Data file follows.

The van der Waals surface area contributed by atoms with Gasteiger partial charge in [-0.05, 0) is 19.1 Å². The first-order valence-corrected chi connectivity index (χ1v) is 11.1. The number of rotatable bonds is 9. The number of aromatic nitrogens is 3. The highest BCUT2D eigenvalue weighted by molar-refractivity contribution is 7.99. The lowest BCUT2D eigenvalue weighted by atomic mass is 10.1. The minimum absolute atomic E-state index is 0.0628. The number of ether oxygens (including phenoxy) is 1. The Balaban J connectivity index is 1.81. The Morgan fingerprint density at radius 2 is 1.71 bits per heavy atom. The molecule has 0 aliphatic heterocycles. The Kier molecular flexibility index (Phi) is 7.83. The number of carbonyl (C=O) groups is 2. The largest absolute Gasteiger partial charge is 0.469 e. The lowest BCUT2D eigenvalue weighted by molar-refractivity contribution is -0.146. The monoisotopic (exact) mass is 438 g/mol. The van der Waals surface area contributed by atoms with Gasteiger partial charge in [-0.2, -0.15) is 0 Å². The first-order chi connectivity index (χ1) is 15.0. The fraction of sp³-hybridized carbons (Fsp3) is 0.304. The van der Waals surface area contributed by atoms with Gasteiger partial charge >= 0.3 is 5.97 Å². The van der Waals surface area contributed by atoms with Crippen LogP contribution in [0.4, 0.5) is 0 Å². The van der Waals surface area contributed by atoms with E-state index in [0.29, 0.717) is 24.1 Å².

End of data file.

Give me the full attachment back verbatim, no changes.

The van der Waals surface area contributed by atoms with Gasteiger partial charge in [-0.05, 0) is 19.1 Å². The first-order valence-corrected chi connectivity index (χ1v) is 11.1. The number of rotatable bonds is 9. The number of aromatic nitrogens is 3. The highest BCUT2D eigenvalue weighted by molar-refractivity contribution is 7.99. The lowest BCUT2D eigenvalue weighted by atomic mass is 10.1. The minimum absolute atomic E-state index is 0.0628. The number of ether oxygens (including phenoxy) is 1. The Balaban J connectivity index is 1.81. The Morgan fingerprint density at radius 2 is 1.71 bits per heavy atom. The molecule has 0 aliphatic heterocycles. The Kier molecular flexibility index (Phi) is 7.83. The number of carbonyl (C=O) groups is 2. The largest absolute Gasteiger partial charge is 0.469 e. The lowest BCUT2D eigenvalue weighted by molar-refractivity contribution is -0.146. The monoisotopic (exact) mass is 438 g/mol. The van der Waals surface area contributed by atoms with Gasteiger partial charge in [-0.2, -0.15) is 0 Å². The first-order chi connectivity index (χ1) is 15.0. The fraction of sp³-hybridized carbons (Fsp3) is 0.304. The van der Waals surface area contributed by atoms with Gasteiger partial charge >= 0.3 is 5.97 Å². The van der Waals surface area contributed by atoms with Crippen LogP contribution in [0.4, 0.5) is 0 Å². The van der Waals surface area contributed by atoms with E-state index in [0.29, 0.717) is 24.1 Å².